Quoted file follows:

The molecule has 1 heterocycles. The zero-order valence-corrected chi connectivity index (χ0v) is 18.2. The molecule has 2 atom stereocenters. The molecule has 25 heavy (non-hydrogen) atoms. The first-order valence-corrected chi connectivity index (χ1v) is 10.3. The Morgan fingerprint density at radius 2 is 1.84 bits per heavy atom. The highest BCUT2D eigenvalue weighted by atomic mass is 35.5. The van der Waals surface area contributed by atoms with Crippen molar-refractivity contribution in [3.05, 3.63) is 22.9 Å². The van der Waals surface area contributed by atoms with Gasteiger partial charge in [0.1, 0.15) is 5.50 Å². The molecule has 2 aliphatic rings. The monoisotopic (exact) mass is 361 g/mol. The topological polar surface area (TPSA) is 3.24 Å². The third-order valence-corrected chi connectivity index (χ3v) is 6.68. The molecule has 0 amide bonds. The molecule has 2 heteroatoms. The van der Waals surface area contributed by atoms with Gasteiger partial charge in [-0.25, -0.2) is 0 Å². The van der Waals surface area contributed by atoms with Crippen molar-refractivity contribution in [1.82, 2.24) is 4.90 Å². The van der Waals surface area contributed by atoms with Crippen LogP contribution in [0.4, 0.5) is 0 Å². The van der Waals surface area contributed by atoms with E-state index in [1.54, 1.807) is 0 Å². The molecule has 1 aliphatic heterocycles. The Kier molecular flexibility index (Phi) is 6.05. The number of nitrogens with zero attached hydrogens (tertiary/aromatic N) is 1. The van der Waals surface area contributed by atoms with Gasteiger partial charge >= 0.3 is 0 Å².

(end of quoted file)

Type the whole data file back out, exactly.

The molecule has 1 heterocycles. The zero-order valence-corrected chi connectivity index (χ0v) is 18.2. The molecule has 2 atom stereocenters. The molecule has 25 heavy (non-hydrogen) atoms. The first-order valence-corrected chi connectivity index (χ1v) is 10.3. The Morgan fingerprint density at radius 2 is 1.84 bits per heavy atom. The highest BCUT2D eigenvalue weighted by atomic mass is 35.5. The van der Waals surface area contributed by atoms with Crippen molar-refractivity contribution in [3.05, 3.63) is 22.9 Å². The van der Waals surface area contributed by atoms with Gasteiger partial charge in [0.1, 0.15) is 5.50 Å². The molecule has 2 aliphatic rings. The monoisotopic (exact) mass is 361 g/mol. The topological polar surface area (TPSA) is 3.24 Å². The third-order valence-corrected chi connectivity index (χ3v) is 6.68. The molecule has 0 amide bonds. The molecule has 2 heteroatoms. The van der Waals surface area contributed by atoms with Gasteiger partial charge in [-0.25, -0.2) is 0 Å². The van der Waals surface area contributed by atoms with Crippen molar-refractivity contribution in [1.82, 2.24) is 4.90 Å². The van der Waals surface area contributed by atoms with Crippen LogP contribution in [0.4, 0.5) is 0 Å². The van der Waals surface area contributed by atoms with E-state index in [1.54, 1.807) is 0 Å². The molecule has 1 aliphatic heterocycles. The Kier molecular flexibility index (Phi) is 6.05. The number of nitrogens with zero attached hydrogens (tertiary/aromatic N) is 1. The van der Waals surface area contributed by atoms with Gasteiger partial charge >= 0.3 is 0 Å².